It's hard to verbalize the impact of 90s beauty standards and the horrifying pop culture moments they inspired, but Madigan managed to do so in her post.

"This complete disregard for women’s dignity forced a societal pressure amongst many of us who were growing up watching it," Madigan wrote in her Instagram caption. She went on to say, "I constantly compared myself even at the young age of 12, I remember wanting to be as skinny as possible like the models on the TV."

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It wasn't just little girls, either. I will never forget a woman in her 40s I met in the early 2000s while working at a gym. "I want to look like Madonna," she told us as she signed up for a membership and a slate of personal training sessions, her face radiant with excitement at the transformation she expected to undergo.

The trainer finally had to explain to her that Madonna was "basically a professional athlete" with an entire staff employed to whip her into the sinewy, fatless, muscle-bound shape she employed for her strenuous live performances at the time. The woman then burst into tears as she realized her dream body — the one she was told by our culture was the only acceptable one — was completely unattainable for her.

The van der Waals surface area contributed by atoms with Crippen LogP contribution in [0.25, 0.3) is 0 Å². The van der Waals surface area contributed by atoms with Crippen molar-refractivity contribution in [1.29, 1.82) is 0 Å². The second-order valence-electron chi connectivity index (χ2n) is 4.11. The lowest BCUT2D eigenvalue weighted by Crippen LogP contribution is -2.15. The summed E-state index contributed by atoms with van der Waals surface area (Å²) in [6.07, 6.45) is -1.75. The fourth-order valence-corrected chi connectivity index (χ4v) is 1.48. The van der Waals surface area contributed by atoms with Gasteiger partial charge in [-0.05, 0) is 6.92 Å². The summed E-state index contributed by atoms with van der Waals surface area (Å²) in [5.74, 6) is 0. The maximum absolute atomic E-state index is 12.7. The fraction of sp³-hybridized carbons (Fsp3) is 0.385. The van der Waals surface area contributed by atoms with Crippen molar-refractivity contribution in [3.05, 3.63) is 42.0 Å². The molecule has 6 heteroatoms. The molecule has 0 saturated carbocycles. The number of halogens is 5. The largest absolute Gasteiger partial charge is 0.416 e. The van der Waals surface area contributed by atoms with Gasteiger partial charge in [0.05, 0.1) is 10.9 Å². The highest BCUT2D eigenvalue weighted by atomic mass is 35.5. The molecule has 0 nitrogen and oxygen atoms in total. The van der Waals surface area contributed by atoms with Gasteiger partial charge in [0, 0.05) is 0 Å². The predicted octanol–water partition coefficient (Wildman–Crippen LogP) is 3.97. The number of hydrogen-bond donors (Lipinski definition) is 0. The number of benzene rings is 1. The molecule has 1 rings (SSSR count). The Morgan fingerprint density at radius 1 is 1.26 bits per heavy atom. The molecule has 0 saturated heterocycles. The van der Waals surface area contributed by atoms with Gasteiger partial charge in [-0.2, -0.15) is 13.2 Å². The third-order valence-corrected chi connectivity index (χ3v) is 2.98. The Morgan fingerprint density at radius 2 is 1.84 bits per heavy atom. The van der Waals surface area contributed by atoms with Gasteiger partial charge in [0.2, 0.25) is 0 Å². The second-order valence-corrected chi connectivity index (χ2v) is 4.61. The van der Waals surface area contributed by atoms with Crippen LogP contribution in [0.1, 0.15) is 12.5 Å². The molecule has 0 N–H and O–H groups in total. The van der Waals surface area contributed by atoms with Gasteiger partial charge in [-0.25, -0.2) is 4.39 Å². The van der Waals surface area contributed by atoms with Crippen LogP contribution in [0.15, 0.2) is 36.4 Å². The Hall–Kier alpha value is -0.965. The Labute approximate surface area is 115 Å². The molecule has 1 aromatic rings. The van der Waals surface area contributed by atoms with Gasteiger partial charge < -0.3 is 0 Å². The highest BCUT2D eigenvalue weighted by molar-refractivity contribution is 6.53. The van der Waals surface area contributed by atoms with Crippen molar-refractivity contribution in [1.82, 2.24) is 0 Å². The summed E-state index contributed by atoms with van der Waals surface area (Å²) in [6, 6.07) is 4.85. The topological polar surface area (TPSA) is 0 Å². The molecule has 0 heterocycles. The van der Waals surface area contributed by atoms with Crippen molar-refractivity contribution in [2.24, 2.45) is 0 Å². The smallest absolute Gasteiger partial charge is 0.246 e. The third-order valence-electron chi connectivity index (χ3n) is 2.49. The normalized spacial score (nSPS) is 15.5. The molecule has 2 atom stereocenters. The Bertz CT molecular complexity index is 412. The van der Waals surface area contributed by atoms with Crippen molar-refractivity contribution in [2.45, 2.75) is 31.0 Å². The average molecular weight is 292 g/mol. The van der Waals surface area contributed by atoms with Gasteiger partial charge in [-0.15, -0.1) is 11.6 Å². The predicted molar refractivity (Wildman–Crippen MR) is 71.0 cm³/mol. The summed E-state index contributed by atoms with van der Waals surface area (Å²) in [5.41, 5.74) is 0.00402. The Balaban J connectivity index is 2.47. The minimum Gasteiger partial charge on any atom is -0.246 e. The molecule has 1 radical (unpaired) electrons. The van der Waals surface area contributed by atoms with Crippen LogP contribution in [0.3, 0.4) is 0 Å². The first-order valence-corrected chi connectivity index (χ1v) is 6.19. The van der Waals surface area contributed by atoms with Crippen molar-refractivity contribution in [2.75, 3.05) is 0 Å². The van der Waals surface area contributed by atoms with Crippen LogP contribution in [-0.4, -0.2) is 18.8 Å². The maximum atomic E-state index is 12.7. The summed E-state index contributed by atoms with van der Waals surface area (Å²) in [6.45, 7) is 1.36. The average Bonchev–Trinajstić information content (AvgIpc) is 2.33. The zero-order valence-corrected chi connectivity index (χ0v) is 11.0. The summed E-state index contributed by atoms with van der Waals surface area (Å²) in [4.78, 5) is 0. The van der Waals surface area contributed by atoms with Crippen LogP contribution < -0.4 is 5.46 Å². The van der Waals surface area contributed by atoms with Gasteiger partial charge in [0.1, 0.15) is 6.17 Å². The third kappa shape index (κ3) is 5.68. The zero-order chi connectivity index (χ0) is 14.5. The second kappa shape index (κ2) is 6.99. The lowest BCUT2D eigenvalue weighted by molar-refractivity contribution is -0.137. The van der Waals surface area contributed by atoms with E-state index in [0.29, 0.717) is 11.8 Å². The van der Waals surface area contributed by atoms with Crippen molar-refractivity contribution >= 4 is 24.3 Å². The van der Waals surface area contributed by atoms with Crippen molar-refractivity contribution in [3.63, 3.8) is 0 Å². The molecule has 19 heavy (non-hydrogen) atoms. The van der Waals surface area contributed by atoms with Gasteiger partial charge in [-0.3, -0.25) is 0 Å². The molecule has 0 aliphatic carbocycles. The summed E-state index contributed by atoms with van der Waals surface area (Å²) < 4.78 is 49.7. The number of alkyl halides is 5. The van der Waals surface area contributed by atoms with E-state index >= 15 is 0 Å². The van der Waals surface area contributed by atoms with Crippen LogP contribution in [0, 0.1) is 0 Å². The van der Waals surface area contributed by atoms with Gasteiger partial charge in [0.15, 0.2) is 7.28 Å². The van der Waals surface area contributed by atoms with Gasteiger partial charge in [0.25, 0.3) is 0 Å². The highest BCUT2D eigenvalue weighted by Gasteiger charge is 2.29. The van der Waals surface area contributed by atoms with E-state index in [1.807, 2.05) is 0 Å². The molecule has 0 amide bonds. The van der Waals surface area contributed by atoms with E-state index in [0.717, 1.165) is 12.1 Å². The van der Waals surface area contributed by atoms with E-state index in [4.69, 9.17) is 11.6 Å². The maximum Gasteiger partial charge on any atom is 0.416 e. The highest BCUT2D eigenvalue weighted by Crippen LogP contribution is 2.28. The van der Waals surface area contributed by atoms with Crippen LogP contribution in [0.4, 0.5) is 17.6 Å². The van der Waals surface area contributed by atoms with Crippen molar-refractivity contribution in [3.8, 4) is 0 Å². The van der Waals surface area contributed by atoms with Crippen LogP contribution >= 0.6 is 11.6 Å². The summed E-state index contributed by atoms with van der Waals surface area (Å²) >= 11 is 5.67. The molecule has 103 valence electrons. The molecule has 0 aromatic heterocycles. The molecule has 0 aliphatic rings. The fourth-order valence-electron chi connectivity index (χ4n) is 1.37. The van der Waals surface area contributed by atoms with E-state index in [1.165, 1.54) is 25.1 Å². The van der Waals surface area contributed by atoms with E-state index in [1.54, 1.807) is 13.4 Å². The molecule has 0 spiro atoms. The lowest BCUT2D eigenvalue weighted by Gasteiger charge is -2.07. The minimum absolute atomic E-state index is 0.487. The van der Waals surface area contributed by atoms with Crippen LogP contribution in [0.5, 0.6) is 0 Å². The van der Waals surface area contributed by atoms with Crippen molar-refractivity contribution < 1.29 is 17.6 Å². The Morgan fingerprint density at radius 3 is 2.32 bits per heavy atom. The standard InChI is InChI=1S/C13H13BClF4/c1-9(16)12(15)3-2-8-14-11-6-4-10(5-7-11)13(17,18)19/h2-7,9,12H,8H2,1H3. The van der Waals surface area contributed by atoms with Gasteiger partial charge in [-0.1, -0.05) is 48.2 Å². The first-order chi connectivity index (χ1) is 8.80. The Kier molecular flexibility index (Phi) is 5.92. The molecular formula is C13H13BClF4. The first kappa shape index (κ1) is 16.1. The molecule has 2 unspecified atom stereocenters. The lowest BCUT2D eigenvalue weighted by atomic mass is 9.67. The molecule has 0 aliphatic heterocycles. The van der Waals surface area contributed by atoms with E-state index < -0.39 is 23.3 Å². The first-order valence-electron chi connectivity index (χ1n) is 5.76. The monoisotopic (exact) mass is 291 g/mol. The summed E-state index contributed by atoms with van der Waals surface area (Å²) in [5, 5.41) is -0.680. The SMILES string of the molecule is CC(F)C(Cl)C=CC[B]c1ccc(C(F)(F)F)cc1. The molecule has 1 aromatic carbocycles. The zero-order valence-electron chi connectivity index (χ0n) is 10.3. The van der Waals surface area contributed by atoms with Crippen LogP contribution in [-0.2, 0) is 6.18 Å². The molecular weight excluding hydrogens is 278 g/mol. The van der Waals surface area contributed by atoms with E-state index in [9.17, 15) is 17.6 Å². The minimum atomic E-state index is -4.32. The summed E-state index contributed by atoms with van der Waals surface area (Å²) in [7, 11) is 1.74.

It's worth noting that the 90s introduced equally impossible body standards for men, too. The 90s were when the super-pumped, washboard abs aesthetic of stars like Mark Wahlberg, MTV host Eric Neis, and model Marcus Schenkenberg became the cultural default for what was considered "desirable" and a "good body" for men.

That standard persists to this day, especially for gay men — though, men thankfully have the "dad bod" trend, unthinkable in the 90s, that gives us an easier standard to obtain. Women aren't really so lucky. Though the fashion industry and pop culture have begun to finally be more inclusive of plus-size bodies, there is still a long way to go.

Even worse, the reintroduction of the 90s aesthetic has brought with it a resurgence of fat-shaming and diet culture — all of the darkest parts of the decade — along with it.



Here's hoping that this time, we can actually learn from our mistakes, and rein in this ugly rhetoric before it infects another generation of girls and boys with the disease of self-hatred. It was bad enough the first time around.

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John Sundholm is a news and entertainment writer who covers pop culture, social justice and human interest topics.